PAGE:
When Edgar Wright wrote “Baby Driver,” his car chase musical action film, he scripted the film’s big action set pieces to a handful of songs, but he was also thinking about the film’s sound design. So much so that he had an iPad app made where actors and studio executives could listen to the songs mixed by DJ Osymyso with key sound effects (footsteps, wiper blades, gun shots) while reading the film’s screenplay.
“Edgar writes with the sound in mind, but with ‘Baby Driver’ it is one of the characters,” said Wright’s longtime sound designer Julian Slater, who has been nominated for Best Editing and Mixing for his work on “Baby Driver.” “Baby [Ansel Elgort] suffers from his hearing problem, which is why he listens to the music. He’s in every scene and the idea with the sound design was to emphasize what he was experiencing. His tinnitus gets louder as he gets stressed, we remove the music from the left side of the theater when he takes out his left earbud, everything we did was to allow the audience to experience the film from Baby’s perspective.”
Entering Baby’s subjectivity through sound also meant the sound design would reflect the film’s narrative arc. In the first high-speed car chase, set to Jon Spencer Blues Explosion’s “Bellbottoms,” everything was going according to plan for talented getaway driver. That meant that Slater would need the sound effects to be in harmony with the song.
“We designed that first chase to be a bit more stylized and pitched perfectly with the music,” said Slater. “The choreography and the syncopation and the pitch correlation works according to how things are for Baby.”
For example, all the police sirens would need to be in tune and sync up with “Bellbottoms.” The challenge was the song doesn’t have a constant tempo, and a sound effect that worked for 10 seconds in one section of the song would be discordant ten seconds later.
“It’s a band jamming and the tempo goes all over the place and a siren that was working could quickly sound ridiculous or not realistic,” said Slater. “The challenge is when you hear it in the mix so that it’s working both musically and cinematically. It’s a constant trial and error. For every one that works, there’s were 50 that didn’t, and the trick is to keep all these audio balls in the air so it doesn’t grate on the audience, or become a tiresome device.”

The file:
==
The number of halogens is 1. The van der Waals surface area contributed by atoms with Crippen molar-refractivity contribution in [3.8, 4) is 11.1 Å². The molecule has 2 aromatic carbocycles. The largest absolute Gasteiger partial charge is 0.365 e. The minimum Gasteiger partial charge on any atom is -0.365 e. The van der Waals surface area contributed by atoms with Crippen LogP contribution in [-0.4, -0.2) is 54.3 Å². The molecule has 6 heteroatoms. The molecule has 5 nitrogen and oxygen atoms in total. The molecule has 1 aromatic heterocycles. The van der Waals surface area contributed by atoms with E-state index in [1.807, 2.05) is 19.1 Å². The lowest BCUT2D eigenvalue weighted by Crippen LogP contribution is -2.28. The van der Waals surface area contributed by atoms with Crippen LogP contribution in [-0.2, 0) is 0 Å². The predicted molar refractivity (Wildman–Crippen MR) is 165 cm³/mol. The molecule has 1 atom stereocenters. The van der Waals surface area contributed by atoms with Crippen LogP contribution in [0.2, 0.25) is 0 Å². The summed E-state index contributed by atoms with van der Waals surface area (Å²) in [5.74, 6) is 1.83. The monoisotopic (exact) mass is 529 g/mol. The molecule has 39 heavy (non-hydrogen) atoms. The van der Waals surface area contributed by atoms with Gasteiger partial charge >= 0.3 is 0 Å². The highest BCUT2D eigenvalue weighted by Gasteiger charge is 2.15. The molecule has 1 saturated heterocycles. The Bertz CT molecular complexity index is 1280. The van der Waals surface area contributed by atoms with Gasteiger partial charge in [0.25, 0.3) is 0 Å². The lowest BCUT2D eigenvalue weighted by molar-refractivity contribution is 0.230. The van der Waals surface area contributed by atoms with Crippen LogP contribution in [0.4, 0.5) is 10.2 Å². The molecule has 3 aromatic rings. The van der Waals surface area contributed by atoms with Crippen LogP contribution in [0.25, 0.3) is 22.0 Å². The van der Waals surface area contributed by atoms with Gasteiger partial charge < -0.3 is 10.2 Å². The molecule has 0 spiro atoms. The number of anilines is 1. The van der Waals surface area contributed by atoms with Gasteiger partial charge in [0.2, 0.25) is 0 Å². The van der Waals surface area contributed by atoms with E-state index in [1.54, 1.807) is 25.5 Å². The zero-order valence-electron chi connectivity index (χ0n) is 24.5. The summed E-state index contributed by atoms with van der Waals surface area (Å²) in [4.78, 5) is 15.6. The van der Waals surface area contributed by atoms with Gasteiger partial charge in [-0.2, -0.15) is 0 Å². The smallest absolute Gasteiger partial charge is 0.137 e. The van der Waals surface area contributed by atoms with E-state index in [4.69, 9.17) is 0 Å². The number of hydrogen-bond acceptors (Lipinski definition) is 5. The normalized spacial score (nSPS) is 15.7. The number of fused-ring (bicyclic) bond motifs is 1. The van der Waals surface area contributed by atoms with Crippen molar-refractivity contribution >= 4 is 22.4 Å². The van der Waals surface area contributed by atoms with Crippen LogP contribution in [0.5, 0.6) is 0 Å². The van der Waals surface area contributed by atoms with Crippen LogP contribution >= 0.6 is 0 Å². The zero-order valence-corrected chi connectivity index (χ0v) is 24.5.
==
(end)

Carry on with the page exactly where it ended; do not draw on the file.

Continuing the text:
For each sound effect he tried, Slater would “time squash” or “time expand” it so it fits musically at a particular point of the song, then adjust the pitch, and decide if works after listening to it.
“There’s five different sirens that we used in that scene,” said Slater. “We used all five and then in the mix we choose which is working best at that particular moment. So a New York siren that’s abrasive will work at particular moment with Jon Spencer, but 15 seconds down the line the frequency won’t work with the song. Each sound has its own sweet spot at particular moment in the mix and that’s when you are hearing it and we bury it when it’s not.”
According to Slater, the trick is to make the sound effect work musically, but not disappear into the song, as it would still serve an important purpose to heightening the scene’s conflict. The mix becomes about finding that balance, and if it’s a sound effect that needs too much volume to register with the audience, it’s not the right sound effect.
Later, as things don’t fall into place for Baby, Slater would find a different balance between music and sound effect. “In the next [action scene], where things start to unravel, and not go according to plan, then it’s less stylized and we are de-tuning the sounds,” said Slater.
Slater made this video for IndieWire to demonstrate how he mixed the sirens with “Bellbottoms.”